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The Shahnameh or Shah-nama (Persian: شاهنامه‎ Šāhnāmeh, "The Book of Kings", Hindi: शाहनामा) is a long epic composed by Persian poet Ferdowsi between c. 977 and 1010 AD and is the national epic of the Iranians. Consisting of some 60,000 verses,[1] the Shahnameh tells mainly the mythical and to some extent the historical past of (Greater) Iran from the creation of the world until the Islamic conquest of Persia in the 7th century.

Ferdowsi started writing the Shahnameh in 977 A.D and completed it on 8 March 1010.[2]

It is based mainly on a prose work of the same name compiled in Ferdowsi's earlier life in his native Tus. This prose Shahnameh was in turn and for the most part the translation of a Pahlavi (Middle Persian) work, known as the Xvatāynamāk ("Book of Kings"), a late Sassanid compilation of the history of the kings and heroes of Persia from mythical times down to the reign of Khosrau II (590–628). The xvatāynamāk contained historical information on the later Sassanid period, but it does not appear to have drawn on any historical sources for the earlier Sassanid period (3rd to 4th centuries).[3] Ferdowsi added material continuing the story to the overthrow of the Sassanids by the Arabs in the middle of the 7th century.

The first to undertake the versification of the Pahlavi chronicle was Abu-Mansur Daqiqi, a contemporary of Ferdowsi, poet at the court of the Samanids, who came to a violent end after completing only 1,000 verses. These verses, which deal with the rise of the prophet Zoroaster, were afterward incorporated by Ferdowsi, with acknowledgment, in his own poem. The style of the Shahnameh shows characteristics of both written and oral literature. Some claim that Ferdowsi also used Zoroastrian nasks, such as the now-lost Chihrdad as sources as well.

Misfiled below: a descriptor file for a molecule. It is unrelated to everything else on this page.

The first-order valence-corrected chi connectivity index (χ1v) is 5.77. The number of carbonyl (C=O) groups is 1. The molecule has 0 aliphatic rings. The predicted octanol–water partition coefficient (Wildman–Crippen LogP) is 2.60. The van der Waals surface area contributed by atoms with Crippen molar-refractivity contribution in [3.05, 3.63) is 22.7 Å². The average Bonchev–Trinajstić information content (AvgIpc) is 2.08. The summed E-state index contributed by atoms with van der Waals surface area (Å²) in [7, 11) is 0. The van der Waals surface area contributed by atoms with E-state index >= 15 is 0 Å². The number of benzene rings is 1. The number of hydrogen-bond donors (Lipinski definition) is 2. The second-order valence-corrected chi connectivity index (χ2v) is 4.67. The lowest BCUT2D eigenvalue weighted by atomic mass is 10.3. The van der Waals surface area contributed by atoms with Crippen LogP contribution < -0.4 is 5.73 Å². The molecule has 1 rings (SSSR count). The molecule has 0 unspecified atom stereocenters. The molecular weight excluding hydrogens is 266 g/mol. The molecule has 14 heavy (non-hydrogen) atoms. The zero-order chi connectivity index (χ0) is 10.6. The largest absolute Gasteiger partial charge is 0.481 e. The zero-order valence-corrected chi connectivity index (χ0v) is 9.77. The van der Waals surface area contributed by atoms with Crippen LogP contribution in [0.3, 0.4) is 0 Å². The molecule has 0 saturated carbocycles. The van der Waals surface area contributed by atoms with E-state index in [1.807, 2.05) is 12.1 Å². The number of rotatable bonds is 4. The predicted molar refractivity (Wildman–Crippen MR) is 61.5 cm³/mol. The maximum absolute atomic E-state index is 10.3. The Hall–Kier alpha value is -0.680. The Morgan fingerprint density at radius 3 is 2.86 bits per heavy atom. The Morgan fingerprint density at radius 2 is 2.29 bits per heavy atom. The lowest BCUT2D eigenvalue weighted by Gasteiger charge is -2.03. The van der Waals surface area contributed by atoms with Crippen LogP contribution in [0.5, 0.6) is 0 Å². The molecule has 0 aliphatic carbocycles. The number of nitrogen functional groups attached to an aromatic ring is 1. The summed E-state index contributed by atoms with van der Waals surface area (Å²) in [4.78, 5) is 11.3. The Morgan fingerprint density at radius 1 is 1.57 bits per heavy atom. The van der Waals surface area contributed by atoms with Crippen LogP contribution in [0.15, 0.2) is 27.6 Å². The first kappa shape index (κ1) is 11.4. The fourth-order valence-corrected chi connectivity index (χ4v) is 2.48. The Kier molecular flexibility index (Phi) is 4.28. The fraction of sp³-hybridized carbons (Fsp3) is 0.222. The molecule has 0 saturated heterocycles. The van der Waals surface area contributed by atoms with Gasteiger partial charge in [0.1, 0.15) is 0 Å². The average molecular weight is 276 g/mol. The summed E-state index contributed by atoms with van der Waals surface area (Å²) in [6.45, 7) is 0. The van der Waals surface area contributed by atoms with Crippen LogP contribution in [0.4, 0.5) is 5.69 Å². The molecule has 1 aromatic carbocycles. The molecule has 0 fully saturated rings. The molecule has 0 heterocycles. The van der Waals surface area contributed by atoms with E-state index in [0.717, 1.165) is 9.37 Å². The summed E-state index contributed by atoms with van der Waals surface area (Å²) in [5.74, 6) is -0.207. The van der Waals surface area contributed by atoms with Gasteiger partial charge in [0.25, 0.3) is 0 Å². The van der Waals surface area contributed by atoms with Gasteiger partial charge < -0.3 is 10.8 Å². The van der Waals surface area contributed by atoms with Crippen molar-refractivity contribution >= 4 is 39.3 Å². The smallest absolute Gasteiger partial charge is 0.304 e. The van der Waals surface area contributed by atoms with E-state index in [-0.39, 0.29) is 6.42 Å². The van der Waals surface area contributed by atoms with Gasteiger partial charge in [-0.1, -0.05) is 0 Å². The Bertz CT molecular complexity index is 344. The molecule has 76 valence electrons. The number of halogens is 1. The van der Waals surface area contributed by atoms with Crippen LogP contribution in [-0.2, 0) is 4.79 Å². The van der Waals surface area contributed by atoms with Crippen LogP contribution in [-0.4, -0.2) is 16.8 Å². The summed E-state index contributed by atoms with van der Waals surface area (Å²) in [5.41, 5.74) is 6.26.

Many other Pahlavi sources were used in composing the epic, prominent being the Kārnāmag-ī Ardaxšīr-ī Pābagān, which was originally written during the late Sassanid era and gave accounts of how Ardashir I came to power which, because of its historical proximity, is thought to be highly accurate. Besides, the text is written in the late Middle Persian, which was the immediate ancestor of Modern Persian. Hence, a great portion of the historical chronicles given in Shahnameh are based on this epic and there are in fact various phrases and words which can be matched between these two sources according to Zabihollah Safa.[4]

According to one account of the sources, a Persian named Dehqan in the court of King Anushehrawan Dadgar had composed a voluminous book in prose form, known as Khoday Nameh. After the fall of the Iranian Empire, Khoday Nameh came into the possession of King Yaqub Lais and then the Samani king Nuh ordered the poet Daqiqi to complete it, but Daqiqi was killed by his slave. Ferdowsi obtained the book through a friend and it was brought to the notice of Sultan Mahmud Ghazni.[5] The Sultan was making a collection of ancient chronicles of Persia and ordered Ferdowsi to complete the book.[6]


The Shahnameh is a monument of poetry and historiography, being mainly the poetical recast of what Ferdowsi, his contemporaries, and his predecessors regarded as the account of Iran's ancient history.

The work is of central importance in Persian culture, regarded as a literary masterpiece, and definitive of ethno-national cultural identity of Iran.[7]It is also important to the contemporary adherents of Zoroastrianism, in that it traces the historical links between the beginnings of the religion with the death of the last Zoroastrian ruler of Persia during the Muslim conquest.

Jat people in Shāhnāma

Main article: Jat people in Shāhnāma

External links


  1. Lalani, Farah (13 May 2010). "A thousand years of Firdawsi’s Shahnama is celebrated"
  2. Khaleghi-Motlagh, Djalal (26 January 2012). "Ferdowsi, Abu'l Qāsem i. Life". Encyclopædia Iranica
  3. Zaehner, Robert Charles (1955). Zurvan: a Zoroastrian Dilemma. Biblo and Tannen. p. 10. ISBN 0819602809
  4. Safa, Zabihollah (2000). Hamase-sarâ’i dar Iran, Tehran 1945.
  5. Mazda-Yasni and Zoroastrian Tales (Book Two) as retold by Kuku S. Shabbir. Bombay: Aruna Publishers. p. 3. ISBN 81-85684-06-5.
  6. Mazda-Yasni and Zoroastrian Tales (Book Two) as retold by Kuku S. Shabbir. Bombay: Aruna Publishers. p. 3. ISBN 81-85684-06-5.
  7. Ashraf, Ahmad (30 March 2012). "Iranian Identity iii. Medieval Islamic Period"